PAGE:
Alex Minnaar

Deep Learning GPU Performance Analysis: Mixed Precision Training

02 May 2020

There are several meaningful benefits to training deep neural networks using a precision format that is lower than 32-bit floating point. Lower precision requires less memory which enables us to train larger networks and/or training with larger minibatches. Furthermore lower precision requires less memory bandwidth which means training is faster. And thirdly lower precision allows for faster math operations. Mixed precision training exploits these benefits and is possible if you are working with a Volta Nvidia GPU or newer.

What does “Lower Precision” Mean?

Single precision refers to 32-bit floating point (FP32) format. Lower precision usually means half precision which refers to 16-bit floating point (FP16) format. As the name suggests FP32 format uses 32 bits of memory and FP16 format uses 16 bits of memory. As a consequence, the number of bytes accessed is also halfed.

However, going from FP32 to FP16 also reduces the precision which, in terms of deep learning, comes into play when you are dealing with small activation gradient values. For example, a gradient value can be small enough such that it is representable by a FP32 number but not a FP16 number (in which case it becomes zero) which results in significant problems with training accuracy using FP16. However this loss in accuracy can be mitigated by scaling the gradient values such that they are shifted into FP16’s representable range.

Using Scaling to Prevent Loss of Accuracy

As stated previously, if a value is too small to be represented in FP16 (and hence problematically represented as zero) the value can be recovered by scaling it by a factor such that it can be represented in FP16. The small values that are of concern in deep learning applications are the activation gradients. In practice, the scaling is typically done between the forward propagation and backpropagation stages. If the input of backpropagation is scaled by a given factor then all of the resulting activation gradients will also be scaled by that factor hence only the input needs to be scaled and the rest of the backpropagation procedure can remain unchanged. Once backpropagation has finished, the weight gradients can be unscaled and passed to the optimizer to update the weights. In general, the procedure is

  1. Perform forward propagation.
  2. Scale the output by a factor X.
  3. Perform backpropagation.
  4. Unscale the weight gradients by a factor 1/X.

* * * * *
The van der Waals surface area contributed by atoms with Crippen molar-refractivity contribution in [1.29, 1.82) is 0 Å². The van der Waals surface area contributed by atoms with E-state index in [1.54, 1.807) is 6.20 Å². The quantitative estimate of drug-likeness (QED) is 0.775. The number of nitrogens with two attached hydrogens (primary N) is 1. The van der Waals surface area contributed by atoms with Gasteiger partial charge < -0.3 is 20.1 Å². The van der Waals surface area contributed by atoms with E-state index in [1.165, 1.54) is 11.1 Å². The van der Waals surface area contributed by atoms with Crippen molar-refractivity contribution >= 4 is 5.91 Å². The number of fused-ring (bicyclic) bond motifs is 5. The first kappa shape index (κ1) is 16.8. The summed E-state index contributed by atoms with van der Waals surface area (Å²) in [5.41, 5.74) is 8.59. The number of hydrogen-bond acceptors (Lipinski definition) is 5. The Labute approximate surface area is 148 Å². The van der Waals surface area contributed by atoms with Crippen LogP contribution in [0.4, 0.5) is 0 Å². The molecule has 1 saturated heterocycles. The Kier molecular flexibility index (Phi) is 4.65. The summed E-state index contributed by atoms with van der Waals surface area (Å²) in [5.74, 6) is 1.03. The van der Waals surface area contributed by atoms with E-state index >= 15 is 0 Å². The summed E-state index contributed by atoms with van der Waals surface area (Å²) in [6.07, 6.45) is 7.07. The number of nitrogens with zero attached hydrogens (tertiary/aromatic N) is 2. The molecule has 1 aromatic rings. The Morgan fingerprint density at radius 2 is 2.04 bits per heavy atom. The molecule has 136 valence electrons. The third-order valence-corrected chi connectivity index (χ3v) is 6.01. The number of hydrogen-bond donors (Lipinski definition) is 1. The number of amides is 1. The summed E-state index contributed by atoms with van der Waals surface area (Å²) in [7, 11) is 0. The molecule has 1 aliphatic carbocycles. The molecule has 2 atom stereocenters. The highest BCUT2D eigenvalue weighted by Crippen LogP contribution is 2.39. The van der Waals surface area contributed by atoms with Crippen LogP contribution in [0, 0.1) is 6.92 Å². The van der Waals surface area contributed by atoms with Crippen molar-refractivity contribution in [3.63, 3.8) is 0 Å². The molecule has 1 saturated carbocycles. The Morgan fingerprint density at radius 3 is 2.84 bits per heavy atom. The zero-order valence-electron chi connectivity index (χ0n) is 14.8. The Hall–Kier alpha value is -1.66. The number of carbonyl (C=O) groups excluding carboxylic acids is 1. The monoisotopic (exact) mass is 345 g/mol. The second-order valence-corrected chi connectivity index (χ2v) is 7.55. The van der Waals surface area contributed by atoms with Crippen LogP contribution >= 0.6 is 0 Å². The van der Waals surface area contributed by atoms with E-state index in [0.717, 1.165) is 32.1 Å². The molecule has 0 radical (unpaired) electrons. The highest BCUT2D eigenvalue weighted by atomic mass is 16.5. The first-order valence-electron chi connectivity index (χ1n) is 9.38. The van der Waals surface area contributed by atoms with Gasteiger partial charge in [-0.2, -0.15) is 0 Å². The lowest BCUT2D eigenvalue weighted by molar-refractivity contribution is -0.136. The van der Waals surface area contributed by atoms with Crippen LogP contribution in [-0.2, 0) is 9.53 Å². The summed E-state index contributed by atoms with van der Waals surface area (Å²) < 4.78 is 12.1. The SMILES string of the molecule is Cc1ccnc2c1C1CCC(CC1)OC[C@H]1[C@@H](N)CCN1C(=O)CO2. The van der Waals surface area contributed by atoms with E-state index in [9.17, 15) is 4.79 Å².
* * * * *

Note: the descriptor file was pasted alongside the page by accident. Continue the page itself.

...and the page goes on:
5. Optimizer updates weights.

The scaling factor can be constant or dynamic. One possible procedure for choosing a constant scaling factor is to determine the maximum gradient value for your particular network and dataset and choose a scaling factor such that the scaled maximum gradient value is below the maximum representable FP16 value (i.e. 65,504). In this way you will ensure that you will not run into the opposite problem of the scaled gradients being so large that they overflow.

What is Mixed Precision Training?

Finally, the term mixed precision training refers to a deep neural network training procedure that uses half precision whenever possible and full precision when it is not (for example, reduction operations typically require full precision). Mixed precision training can result in an up to 3x speedup for arithmetically intense model architectures. In addition, even memory-bound architectures can see a speedup due to the memory bandwidth advantages of using half precision.

How to Enable Mixed Precision Training in the Deep Learning Frameworks

Mixed precision training is possible in both the PyTorch and TensorFlow frameworks as long as you are working with a Volta Nvidia GPU or newer.


In the PyTorch framework, mixed precision training is available through the AMP (automatic mixed precision) API. With this API you create your own gradient scaler object like

scaler = GradScaler()

Then, as descibed earlier, the scaler is applied to the output of the forward pass and the resulting scaled value is used for backpropagation.


The scaler object is then applied to the optimizer such that the scaled weights can then be unscaled in order to update the weights.


Finally the scaler is updated such that the scaling factor can be adjusted dynamically.



In the TensorFlow framework, mixed precision training can be achieved by wrapping the optimizer object in a tf.train.experimental.enable_mixed_precision_graph_rewrite() object like

opt = tf.train.AdamOptimizer()
opt = tf.train.experimental.enable_mixed_precision_graph_rewrite(opt)